There is hardly any part of our lives that government officials aren’t involved in. They just won’t leave us alone. Drug laws. Economic regulations. Income taxation. IRS audits. Asset forfeitures. Home raids. Secret surveillance. Draft registration. Permits and licenses. Minimum-wage laws. Medicare, Medicaid and Social Security. Terrorist blowback from an interventionist foreign policy. Checkpoints. Perpetual crises and chaos.
    It never stops.
    The direct cause of Eric Garner’s death was obviously the chokehold that the cops put on his neck, which prevented him from breathing.

  • Make teachers happy

    I keep talking with public school teachers who are miserable. They’re all looking at their bank accounts trying to figure out when they can retire.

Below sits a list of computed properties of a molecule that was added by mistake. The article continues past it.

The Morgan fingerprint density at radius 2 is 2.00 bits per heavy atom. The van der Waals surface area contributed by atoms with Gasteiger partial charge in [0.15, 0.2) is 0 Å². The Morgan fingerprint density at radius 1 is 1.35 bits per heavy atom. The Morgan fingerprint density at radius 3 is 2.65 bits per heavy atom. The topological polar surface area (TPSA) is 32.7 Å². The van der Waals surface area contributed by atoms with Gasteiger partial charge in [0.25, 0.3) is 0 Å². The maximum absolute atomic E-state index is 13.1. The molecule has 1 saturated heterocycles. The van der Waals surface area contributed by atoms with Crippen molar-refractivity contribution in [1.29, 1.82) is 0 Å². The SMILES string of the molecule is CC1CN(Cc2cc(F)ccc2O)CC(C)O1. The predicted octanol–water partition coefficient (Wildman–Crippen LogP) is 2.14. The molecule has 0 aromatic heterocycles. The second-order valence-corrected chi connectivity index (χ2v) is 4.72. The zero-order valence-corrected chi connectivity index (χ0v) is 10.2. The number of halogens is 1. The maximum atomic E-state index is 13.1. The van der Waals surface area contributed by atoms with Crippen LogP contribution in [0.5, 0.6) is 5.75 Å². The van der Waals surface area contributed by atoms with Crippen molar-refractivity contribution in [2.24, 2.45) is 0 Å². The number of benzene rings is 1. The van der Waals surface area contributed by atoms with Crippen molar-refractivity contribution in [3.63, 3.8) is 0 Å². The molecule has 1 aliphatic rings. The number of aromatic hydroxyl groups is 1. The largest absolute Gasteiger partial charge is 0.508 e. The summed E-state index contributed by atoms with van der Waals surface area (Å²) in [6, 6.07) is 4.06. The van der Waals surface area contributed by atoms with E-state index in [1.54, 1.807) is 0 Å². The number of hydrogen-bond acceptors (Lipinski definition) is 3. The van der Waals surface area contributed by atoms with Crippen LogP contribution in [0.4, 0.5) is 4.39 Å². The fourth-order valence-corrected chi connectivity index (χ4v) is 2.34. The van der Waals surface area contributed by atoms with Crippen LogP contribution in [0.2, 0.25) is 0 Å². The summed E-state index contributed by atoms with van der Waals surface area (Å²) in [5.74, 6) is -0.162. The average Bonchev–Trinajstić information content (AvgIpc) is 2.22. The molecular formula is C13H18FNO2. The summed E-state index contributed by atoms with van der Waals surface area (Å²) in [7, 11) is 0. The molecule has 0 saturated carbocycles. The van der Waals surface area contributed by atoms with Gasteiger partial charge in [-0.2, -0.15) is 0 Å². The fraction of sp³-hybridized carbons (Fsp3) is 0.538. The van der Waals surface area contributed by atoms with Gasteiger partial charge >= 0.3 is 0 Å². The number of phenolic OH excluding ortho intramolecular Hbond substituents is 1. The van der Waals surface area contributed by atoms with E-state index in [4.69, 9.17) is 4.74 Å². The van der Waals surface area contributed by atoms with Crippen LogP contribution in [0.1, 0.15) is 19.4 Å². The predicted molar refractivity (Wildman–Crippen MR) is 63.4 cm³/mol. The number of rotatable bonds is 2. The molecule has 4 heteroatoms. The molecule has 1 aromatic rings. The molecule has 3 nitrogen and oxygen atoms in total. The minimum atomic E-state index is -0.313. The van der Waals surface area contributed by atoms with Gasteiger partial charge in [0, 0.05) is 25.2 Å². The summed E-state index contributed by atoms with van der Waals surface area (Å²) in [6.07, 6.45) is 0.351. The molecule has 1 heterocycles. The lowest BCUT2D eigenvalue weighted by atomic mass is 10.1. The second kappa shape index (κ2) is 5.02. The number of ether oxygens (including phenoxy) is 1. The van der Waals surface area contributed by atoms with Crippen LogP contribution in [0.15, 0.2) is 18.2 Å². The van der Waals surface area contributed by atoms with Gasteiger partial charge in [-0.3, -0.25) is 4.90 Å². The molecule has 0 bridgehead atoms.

The purpose of the school system is to educate students, not to make its employees happy. Students come first. But it’s hard to imagine that students are getting the best possible education when their teachers show up each morning feeling beaten and dispirited.
    They say it’s because of testing — too much testing, too little time to teach, testing results applied to their evaluations in ways that they say are unfair or illogical.
    Some complain about Common Core standards, but testing is still the primary theme.
    They are echoing a common complaint of unhappy employees. Employees are unhappy, it’s said, when they have no sense of control over their work, when they think things are being done wrong but they can’t do anything about it, when they don’t trust management and believe management won’t listen to them.
    That’s the classic formula, virtually guaranteed to produce low morale.

  • Reform or more of the same in Santa Fe?

    New Mexico’s Senate Majority Leader Michael Sanchez, arguably the most powerful elected Democrat in the state, recently laid out some of his views on the upcoming legislative session.
    He claimed to support “compromise,” but it is clear that what he really means is that he has no plans to support reforms that will boost New Mexico’s struggling private sector economy.